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HBase >> mail # user >> HBase Region/Table Hotspotting


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Joarder KAMAL 2013-02-11, 02:17
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lars hofhansl 2013-02-11, 05:14
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Joarder KAMAL 2013-02-11, 05:56
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Ted Yu 2013-02-11, 14:55
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Kevin Odell 2013-02-11, 02:32
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Joarder KAMAL 2013-02-11, 03:43
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Re: HBase Region/Table Hotspotting
Matt Corgan summarized the pro and con of having large number of regions
here:

https://issues.apache.org/jira/browse/HBASE-7667?focusedCommentId=13575024&page=com.atlassian.jira.plugin.system.issuetabpanels:comment-tabpanel#comment-13575024

Cheers

On Sun, Feb 10, 2013 at 7:43 PM, Joarder KAMAL <[EMAIL PROTECTED]> wrote:

> Hi Kevin,
>
> Thanks a lot for your great answers.
> Regarding Q5. To clarify,
>
> lets say Facebook is using HBase for the integrated messaging/chat/email
> system in a very large-scale setup. And schema design of such system can
> change over the years (even over the months). Workload patterns may also
> change due to different usage characteristics (like the rate of messaging
> may be higher during a protest/specific event in a particular country). So,
> region/table hotspots have been created at random region servers within the
> cluster despite careful schema design and pre-planning.
>
> The facebook team rush to split the hotspotted regions manually and
> redistribute them over a new set of physical machines which are recently
> added to the system to increase scalability in the face of high user
> demand. Now hotspotted region data could be transferred into new physical
> machines gradually to handle the situations. Now if the shard (region) size
> is small enough then data transfer cost over the network could be minimum
> otherwise large volume of data needs to be transferred instantly.
>
> I have found in many places it is discouraged to have a large number of
> regions systems. However, would it be possible to have very large number of
> regions in a system thus minimizing data transfer cost in case hotspotting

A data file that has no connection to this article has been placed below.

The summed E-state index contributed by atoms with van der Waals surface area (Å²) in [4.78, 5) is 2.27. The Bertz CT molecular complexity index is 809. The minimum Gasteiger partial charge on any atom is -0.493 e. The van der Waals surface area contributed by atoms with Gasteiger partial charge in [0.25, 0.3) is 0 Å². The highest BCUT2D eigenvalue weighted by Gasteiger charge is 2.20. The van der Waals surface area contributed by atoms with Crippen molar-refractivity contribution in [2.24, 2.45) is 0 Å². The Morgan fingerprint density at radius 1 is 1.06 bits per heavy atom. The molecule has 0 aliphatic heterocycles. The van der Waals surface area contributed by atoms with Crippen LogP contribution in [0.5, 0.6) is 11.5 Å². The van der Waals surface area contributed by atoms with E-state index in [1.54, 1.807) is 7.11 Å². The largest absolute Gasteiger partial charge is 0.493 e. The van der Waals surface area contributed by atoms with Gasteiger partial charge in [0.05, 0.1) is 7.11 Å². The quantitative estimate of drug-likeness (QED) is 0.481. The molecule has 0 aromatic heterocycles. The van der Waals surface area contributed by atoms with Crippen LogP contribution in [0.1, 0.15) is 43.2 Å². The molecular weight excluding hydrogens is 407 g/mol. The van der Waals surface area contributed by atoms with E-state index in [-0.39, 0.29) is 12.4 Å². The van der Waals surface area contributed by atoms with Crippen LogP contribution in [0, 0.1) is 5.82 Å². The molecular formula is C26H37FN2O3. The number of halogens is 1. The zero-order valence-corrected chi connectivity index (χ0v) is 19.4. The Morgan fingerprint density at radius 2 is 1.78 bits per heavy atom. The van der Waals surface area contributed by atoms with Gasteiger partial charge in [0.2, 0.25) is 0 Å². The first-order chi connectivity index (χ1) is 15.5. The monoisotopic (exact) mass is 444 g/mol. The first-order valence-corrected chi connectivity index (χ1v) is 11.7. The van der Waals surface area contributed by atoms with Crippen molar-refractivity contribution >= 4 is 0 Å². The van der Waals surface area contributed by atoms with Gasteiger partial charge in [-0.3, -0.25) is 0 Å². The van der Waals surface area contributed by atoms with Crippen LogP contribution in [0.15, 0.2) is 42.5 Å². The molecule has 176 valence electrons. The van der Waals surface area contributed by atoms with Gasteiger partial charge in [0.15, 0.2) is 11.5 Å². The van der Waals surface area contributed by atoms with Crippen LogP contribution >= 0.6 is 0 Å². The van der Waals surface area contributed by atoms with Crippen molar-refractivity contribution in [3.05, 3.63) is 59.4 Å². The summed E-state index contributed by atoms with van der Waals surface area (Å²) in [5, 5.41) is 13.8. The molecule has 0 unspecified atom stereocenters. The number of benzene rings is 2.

> due to workload/design characteristics. Is there any drawbacks or known
> side-effects? I am rethinking other possibilities other pre-planned schema
> and row-key designs.
>
>
> Thanks again.
>
> Regards,
> Joarder Kamal
>
>
> On 11 February 2013 13:32, Kevin O'dell <[EMAIL PROTECTED]> wrote:
>
> > Hi Joarder,
> >
> >   Welcome to the HBase world.  Let me take some time to address your
> > questions the best I can:
> >
> >  1. How often you are facing Region or Table Hotspotting in HBase
> >    production systems? <--- Hotspotting is not something that just
> happens.
> >  This is usually caused by bad key design and writing to one region more
> > than the others.  I would recommend watching some of Lar's YouTube videos
> > on Schema Design in HBase.
> >    2. If a hotspot is created, how quickly it is automatically cleared
> out
> >    (assuming sudden workload change)? <--- It will not be automatically
> > "cleared out" I think you may be misinformed here.  Basically, it is on
> you
> > to watch you table and your write distribution and determine that you
> have
> > a hotspot and take the necessary action.  Usually the only action is to
> > split the region.  If hotspots become a habitual problem you would most
> > likely want to go back and re-evaluate your current key.
> >    3. How often this kind of situation happens - A hotspot is detected
> and
> >    vanished out before taking an action? or hotspots stays longer period
> of
> >    time? <--- Please see above
> >    4. Or if the hotspot is stays, how it is handled (in general) in
> >    production system? <--- Some people have to hotspot on purpose early
> on,
> > because they only write to a subset of regions.  You will have to
> manually
> > watch for hotspots(which is much easier in later releases).
> >    5. How large data transfer cost is minimized or avoid for re-sharding
> >    regions within a cluster in a single data center or within WAN? <---
> Not
> > quite sure what you are saying here, so I will take a best guess at it.
> >  Sharding is handled in HBase by region splitting.  The best way to
> success
> > in HBase is to understand your data and you needs BEFORE you create you
> > table and start writing into HBase.  This way you can presplit your table
> > to handle the incoming data and you won't have to do a massive amounts of
NEW: Monitor These Apps!
elasticsearch, apache solr, apache hbase, hadoop, redis, casssandra, amazon cloudwatch, mysql, memcached, apache kafka, apache zookeeper, apache storm, ubuntu, centOS, red hat, debian, puppet labs, java, senseiDB